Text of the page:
So now we need to do some math. Don’t worry. It won’t hurt. Much.

My panels were hooked in series, like in this diagram below.

It’s quick, it’s simple, and it works well. But as you can see from the diagram when panels are hooked together in series the voltage of each panel you add to the string is added to the voltage previous panels, and eventually you get to a voltage that the charge controller can’t handle.

My HQST panels have an open circuit voltage of 21.6. Six panels in series gives me a voltage of 129.6. The AC200max can handle 145V so that’s just fine. But if I add a seventh panel? 129.6+21.6=151.2. And 151V is over the 145V limit. So I can’t have more than 6 of these panels in series without going over the limit.

So how can I stuff more watts into this beastie without going over that limit? This is where parallel wiring comes along. Here’s another diagram for you to look at.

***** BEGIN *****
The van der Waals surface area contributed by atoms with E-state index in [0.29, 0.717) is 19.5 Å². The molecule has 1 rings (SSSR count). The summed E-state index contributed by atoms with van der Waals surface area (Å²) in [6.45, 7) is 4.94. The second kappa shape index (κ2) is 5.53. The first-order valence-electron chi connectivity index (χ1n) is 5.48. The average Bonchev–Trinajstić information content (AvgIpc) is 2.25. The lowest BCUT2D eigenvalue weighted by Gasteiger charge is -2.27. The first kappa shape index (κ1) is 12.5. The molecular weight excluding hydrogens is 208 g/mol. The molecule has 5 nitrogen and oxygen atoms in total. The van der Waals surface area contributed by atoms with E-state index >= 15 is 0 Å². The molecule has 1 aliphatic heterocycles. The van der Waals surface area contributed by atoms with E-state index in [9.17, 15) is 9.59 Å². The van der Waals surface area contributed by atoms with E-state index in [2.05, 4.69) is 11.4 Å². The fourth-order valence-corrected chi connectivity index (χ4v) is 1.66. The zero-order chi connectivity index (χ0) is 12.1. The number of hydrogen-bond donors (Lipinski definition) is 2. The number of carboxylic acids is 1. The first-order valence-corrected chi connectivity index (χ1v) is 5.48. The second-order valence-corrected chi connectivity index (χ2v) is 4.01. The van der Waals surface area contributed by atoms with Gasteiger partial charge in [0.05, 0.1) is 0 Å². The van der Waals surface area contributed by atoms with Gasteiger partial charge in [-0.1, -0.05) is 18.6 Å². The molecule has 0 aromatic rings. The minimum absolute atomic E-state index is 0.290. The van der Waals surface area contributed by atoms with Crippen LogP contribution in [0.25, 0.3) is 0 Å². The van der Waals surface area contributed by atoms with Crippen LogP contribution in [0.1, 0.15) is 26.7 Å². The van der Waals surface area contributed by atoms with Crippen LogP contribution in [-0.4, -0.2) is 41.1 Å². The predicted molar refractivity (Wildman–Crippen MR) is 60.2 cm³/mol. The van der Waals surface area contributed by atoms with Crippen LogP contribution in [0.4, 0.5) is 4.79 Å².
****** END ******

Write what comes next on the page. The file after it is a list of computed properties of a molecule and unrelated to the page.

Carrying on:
When connected in parallel, the amperage of each panel adds up, while the voltage stays the same. My panels have an amp rating of 5.5. So I could put two panels in parallel and remain under the 15A max rating of the Bluetti. In effect I’d have a single 200W panel producing just 21.6V at 11A, well within the Bluetti’s limitations.

So I started doodling and came up with this.

I’d create 4 banks of two panels each connected in parallel. Each bank would have 21.6V and 11A. Then I’d connect all 4 banks in series. That would give me all 800 watts they could produce, I’d have a voltage of 86.4, and my amperage would be 11. Of course I didn’t have the right connectors to do that and I’d need some extra cable so it was off to Amazon and a few more bucks and a couple of days later that stuff arrived and I spent a half hour or so switching from series wiring to my parallel/series sketch, hooked everything up this morning.

Then the moment of truth came. I crossed my fingers, held my breath and plugged it into the Bluetti and… And it worked? Wait, it actually worked???